It won’t end the pres­sure for some­thing more pub­lic though; there’s also a the­ory, or hope, among union­ists that the af­fair could lead to the first min­is­ter’s res­ig­na­tion or at least dam­age the po­lit­i­cal prospects of the SNP. But hang on a minute. As Alex Salmond was fum­ing out­side the Court of Ses­sion and Ni­cola Stur­geon was re­fer­ring her­self to the stan­dards panel, new opin­ion polls were emerg­ing that show some­thing in­ter­est­ing: sup­port for the SNP ap­pears to be hold­ing steady.

Brexit may be a fac­tor in this of course, but the re­silience in the polls is prob­a­bly be­cause – de­spite fail­ing the two great tests of lead­er­ship – the SNP still passes the first test of na­tion­al­ism, which is that noth­ing mat­ters ex­cept in­de­pen­dence. This is why so many SNP sup­port­ers ap­pear un­both­ered by the Salmond af­fair or dis­miss it as a me­dia or union­ist plot. “Union­ists are us­ing the Salmond in­ves­ti­ga­tion to at­tack the FM,” said one. “All this non­sense will not al­ter my vote,” said an­other.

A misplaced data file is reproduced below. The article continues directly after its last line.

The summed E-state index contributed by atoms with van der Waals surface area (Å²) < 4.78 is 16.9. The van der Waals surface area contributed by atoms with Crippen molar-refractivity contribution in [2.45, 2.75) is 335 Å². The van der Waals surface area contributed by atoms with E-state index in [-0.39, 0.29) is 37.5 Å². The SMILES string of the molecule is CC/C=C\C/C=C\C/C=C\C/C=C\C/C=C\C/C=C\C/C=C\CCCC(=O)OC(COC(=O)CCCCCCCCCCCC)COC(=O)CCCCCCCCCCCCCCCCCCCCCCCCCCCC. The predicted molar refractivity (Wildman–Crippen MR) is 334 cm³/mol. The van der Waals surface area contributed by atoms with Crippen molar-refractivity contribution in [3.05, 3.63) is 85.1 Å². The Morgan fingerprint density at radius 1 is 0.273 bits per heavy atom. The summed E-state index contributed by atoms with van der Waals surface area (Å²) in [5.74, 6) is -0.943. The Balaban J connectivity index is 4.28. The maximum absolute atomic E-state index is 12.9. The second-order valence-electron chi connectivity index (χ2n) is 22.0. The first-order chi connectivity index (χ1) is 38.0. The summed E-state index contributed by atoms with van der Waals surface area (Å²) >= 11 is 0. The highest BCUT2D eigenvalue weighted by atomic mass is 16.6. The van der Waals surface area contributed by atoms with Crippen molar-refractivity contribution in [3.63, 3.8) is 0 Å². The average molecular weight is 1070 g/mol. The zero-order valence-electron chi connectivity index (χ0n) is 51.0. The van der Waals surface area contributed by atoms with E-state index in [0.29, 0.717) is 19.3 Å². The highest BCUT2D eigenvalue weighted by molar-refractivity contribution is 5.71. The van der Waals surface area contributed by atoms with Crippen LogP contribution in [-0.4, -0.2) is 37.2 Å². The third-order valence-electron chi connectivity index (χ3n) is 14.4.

What this means in the longer term is that, even if the cri­sis con­tin­ues to grow, there’s a bul­wark against sup­port for the SNP drop­ping too far: the sup­port­ers’ faith in, or ob­ses­sion with, in­de­pen­dence. How­ever, for ev­ery­one else in the more rea­son­able mid­dle, the creep­ing trends of the last few months – the an­gry men, the ques­tions over com­pe­tence, and the ap­par­ent ob­ses­sion with in­de­pen­dence – may mean some­thing more dis­turb­ing for the SNP. Yes, there’s prob­a­bly a level below which their sup­port is un­likely to fall, but the cause of in­de­pen­dence needs more than that. Na­tion­al­ism needs a surge, not stag­na­tion.

Who is Mr Salmond an­gry at? Al­most ev­ery­one, it seems, ex­cept Ni­cola Stur­geon (a pub­lic fic­tion that can­not last)